Three participants who completed all of the physical assessments did not complete the system usability scale, thus data from 57 participants were analyzed. The mean (SD) score in reference to the Fitbit Charge 2 was 79.8 (15.1), and the mean (SD) score in reference to the corresponding smartphone application was 80.9 (12.5). These scores correspond to an adjective rating of “excellent” acceptability (24). Additionally, when asked if information from the Fitbit Charge 2 and corresponding application would motivate them to be more active over the long-term, most participants agreed (mean [SD], 4.2 [0.87]).

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The aim of this study was to assess the test validity of the Fitbit Charge 2’s measure of CRF when compared with the current gold standard measures of V˙O2max assessed using indirect calorimetry in a healthy population. By collecting breath-by-breath data and averaging across multiple possible epochs, we were able to examine this agreement at several potentially meaningful levels. Specifically, we analyzed the validity of Fitbit CRF against “true” maximal capacity which is likely observed when small changes in oxygen uptake are averaged over short epochs (e.g., 15 s), and also against longer epochs (e.g., 60 s) like those utilized for generating predictive algorithms in commonly utilized field assessments of CRF.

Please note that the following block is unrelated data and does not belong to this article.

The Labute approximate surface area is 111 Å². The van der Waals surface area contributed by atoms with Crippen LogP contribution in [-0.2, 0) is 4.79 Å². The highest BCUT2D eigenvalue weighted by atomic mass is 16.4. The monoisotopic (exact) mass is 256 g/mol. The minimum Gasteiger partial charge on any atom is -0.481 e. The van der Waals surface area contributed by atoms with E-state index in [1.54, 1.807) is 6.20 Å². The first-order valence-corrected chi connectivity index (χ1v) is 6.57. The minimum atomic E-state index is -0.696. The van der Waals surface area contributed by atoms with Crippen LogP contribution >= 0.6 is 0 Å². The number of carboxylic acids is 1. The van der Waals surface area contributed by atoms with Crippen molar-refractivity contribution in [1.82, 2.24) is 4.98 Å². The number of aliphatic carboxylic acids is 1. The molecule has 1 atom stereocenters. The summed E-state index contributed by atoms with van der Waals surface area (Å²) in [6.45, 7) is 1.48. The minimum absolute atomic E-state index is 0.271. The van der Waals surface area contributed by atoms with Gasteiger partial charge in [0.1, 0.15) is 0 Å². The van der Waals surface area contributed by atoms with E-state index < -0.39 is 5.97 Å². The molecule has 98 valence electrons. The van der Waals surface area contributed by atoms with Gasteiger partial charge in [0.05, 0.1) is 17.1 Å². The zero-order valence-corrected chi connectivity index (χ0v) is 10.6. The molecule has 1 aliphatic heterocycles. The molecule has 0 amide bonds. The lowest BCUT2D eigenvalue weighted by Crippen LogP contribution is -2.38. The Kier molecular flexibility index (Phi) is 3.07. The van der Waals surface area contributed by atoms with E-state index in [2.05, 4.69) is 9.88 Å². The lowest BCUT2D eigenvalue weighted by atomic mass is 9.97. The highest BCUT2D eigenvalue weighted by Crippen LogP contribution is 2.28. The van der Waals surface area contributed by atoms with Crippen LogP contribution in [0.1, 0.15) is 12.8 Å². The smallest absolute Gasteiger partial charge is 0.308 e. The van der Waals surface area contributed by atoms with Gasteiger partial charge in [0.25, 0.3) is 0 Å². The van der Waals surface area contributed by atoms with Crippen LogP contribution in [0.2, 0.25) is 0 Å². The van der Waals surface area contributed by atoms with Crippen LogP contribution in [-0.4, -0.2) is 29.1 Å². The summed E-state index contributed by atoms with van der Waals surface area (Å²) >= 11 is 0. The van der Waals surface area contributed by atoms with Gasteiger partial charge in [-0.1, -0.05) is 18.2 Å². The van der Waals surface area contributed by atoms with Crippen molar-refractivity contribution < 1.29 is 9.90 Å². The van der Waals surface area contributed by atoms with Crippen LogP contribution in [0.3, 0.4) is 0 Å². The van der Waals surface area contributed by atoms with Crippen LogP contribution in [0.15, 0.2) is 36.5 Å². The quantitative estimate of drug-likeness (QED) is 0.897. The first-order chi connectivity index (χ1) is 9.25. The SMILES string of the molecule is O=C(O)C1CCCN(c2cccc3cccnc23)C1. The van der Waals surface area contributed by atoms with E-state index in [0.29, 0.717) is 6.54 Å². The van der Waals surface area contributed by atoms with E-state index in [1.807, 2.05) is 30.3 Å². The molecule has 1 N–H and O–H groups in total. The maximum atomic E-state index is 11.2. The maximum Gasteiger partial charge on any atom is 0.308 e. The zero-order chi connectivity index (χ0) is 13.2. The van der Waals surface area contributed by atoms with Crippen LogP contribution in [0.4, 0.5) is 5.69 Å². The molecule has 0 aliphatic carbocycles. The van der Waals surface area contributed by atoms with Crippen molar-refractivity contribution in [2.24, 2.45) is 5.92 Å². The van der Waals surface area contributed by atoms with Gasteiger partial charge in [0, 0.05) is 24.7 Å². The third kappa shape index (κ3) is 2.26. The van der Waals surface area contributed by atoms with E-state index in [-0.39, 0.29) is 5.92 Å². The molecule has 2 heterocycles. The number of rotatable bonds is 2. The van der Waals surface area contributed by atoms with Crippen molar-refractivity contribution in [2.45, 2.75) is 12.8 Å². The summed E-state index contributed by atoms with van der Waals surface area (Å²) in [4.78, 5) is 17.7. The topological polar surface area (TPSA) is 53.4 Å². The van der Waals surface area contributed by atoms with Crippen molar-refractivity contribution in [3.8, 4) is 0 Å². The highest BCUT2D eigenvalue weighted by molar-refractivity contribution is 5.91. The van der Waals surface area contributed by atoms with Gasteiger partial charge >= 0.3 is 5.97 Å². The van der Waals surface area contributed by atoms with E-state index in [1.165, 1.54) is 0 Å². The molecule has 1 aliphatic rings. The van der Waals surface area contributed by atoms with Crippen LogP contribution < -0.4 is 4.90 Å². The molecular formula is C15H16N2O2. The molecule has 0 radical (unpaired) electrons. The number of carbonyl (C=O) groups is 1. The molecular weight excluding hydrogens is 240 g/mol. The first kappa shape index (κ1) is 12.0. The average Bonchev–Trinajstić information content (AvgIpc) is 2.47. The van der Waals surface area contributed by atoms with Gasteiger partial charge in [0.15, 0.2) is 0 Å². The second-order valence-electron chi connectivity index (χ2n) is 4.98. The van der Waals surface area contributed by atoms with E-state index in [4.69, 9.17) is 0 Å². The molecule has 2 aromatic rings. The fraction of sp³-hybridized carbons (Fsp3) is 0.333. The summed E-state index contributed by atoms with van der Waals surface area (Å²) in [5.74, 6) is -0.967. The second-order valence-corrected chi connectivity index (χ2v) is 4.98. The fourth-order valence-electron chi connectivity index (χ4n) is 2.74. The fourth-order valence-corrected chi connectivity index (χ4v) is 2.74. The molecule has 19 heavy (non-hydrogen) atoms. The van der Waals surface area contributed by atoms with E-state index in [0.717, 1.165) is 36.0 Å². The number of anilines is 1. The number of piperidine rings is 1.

Regardless of the epoch used, there was a significant association between Fitbit CRF and V˙O2max, although agreement improved when 60-s epochs were used in the laboratory-based measure. With an average bias of only 0.3 mL·kg−1·min−1 over minute level epochs and a mean absolute error less than 10%, the Fitbit Charge 2 provides an acceptable level of validity when measuring CRF. As such, it appears that the Fitbit Charge 2 offers many of the benefits implicit in submaximal field testing (i.e., lower cost, less risk of injury, etc.). Additionally, because the device can be worn over long periods, there is an added opportunity for free-living, longitudinal tracking of CRF.